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Archiving and transparency practices in the central government administration have serious shortcomings

​Many ministries and government enterprises have poor archiving practices and offer insufficient opportunities for access. "Few other countries have transparency and the right of access to documents covered so extensively by law; however, this does not work in practice. This is due both to a lack of knowledge and to archiving systems that are insufficiently user-friendly", said Auditor General Per-Kristian Foss.

Published 5/30/2017 12:00 PM

​Document 3:10 (2016–2017) The Office of the Auditor General's investigation of archiving and transparency in the central government administration was submitted to the Storting on 30 May. The Office of the Auditor General has mapped out central government practice with regard to the archiving and registration of public case documents, and assessed whether conditions allowing the right of access have been created.

"We found that the archiving, registration and access practices of ministries and government enterprises are inadequate and insufficient, and that this is widespread. Transparency regarding the work of the central government is essential in a democracy", said Auditor General Foss. "The Norwegian Constitution stipulates the right of access to government documents, and requires the authorities to 'create conditions that facilitate open and enlightened public discourse'. This requires documents to be archived and registered. Good archiving and information management also make proceedings more efficient", he pointed out.

Many ICT systems dealing with case documents do not have an approved archiving system. "For some time now, the increased volume of documents, multiple channels of communications and the encroachment of email into proceedings have posed a challenge both to regulations and practice in this area", said Foss.

Many ministries and government enterprises neither archive nor register considerable quantities of documents which are required to be archived. The result of this is that the documents do not become publicly known and are unavailable for access. In many cases, there is a lack of compliance with the requirement to register documents on an ongoing basis.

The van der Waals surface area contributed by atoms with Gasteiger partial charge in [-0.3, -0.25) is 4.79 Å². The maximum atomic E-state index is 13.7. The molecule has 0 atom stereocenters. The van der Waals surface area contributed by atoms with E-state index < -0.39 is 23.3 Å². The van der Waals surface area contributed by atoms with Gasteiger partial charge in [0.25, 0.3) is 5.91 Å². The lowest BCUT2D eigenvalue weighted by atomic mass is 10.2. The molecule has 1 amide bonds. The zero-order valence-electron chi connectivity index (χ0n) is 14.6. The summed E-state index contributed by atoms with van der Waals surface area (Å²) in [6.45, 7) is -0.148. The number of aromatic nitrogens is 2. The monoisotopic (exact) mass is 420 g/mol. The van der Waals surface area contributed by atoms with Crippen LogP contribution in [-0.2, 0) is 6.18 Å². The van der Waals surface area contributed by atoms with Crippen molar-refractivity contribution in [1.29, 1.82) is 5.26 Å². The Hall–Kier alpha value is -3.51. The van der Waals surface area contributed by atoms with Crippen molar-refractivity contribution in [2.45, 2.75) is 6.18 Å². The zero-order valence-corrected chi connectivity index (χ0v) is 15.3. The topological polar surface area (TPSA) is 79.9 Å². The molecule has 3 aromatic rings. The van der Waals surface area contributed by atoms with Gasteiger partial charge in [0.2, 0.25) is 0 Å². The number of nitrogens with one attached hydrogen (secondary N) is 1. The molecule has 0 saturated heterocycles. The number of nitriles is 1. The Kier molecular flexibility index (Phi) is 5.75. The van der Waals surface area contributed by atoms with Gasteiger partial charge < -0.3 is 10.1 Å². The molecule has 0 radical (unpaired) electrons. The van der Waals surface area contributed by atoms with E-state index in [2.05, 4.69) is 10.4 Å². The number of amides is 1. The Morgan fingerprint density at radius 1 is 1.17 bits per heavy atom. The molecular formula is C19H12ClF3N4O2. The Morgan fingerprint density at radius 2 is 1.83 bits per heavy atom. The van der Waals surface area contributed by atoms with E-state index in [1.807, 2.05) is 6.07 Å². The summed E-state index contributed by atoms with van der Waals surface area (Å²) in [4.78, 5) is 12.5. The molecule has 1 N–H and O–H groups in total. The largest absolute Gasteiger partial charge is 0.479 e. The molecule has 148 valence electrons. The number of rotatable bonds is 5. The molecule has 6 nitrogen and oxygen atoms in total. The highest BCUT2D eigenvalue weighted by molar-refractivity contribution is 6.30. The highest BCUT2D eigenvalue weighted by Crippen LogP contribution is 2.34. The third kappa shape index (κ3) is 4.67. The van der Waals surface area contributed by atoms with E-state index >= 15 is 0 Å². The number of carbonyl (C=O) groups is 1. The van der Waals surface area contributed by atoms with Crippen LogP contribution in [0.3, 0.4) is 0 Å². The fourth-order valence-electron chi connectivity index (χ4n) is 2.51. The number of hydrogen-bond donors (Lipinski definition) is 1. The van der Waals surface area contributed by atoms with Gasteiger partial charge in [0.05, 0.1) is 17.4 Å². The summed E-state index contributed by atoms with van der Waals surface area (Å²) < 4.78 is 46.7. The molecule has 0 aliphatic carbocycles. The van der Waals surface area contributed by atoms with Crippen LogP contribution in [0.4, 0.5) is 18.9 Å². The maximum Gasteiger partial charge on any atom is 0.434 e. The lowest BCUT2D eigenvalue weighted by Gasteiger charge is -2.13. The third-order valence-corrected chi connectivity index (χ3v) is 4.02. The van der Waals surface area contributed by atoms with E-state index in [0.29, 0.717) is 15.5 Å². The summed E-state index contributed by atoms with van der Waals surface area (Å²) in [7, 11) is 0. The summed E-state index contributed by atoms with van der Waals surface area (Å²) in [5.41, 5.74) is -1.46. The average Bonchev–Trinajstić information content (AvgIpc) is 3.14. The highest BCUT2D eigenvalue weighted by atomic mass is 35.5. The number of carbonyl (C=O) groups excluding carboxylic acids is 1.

Documents are also being exempted in advance more often than intended. One in four documents registered in the public electronic mail journal in 2015 was exempted in advance. A review of 236 documents showed that in more than 60 per cent of cases, it is difficult or impossible to see a need for advance exemption. Three ministries – the Ministry of Justice and Public Security, the Ministry of Labour and Social Affairs and the Ministry of Defence – exempted almost half of their registered documents in advance.

"We believe that this is a highly reprehensible practice which undermines the general rule regarding access. Advance exemption should only apply to confidential information or information which is not relevant for enhanced access", said Foss.
A second review of a selection of documents in seven ministries in which requests for access were refused showed that more than a third of refusals could not be legally substantiated.

"This erodes the principle of public access. And in many cases where it is relevant to exempt documents from access, these documents should also be assessed and granted enhanced access, i.e. access should be granted to all or part of the document", said Auditor General Foss.

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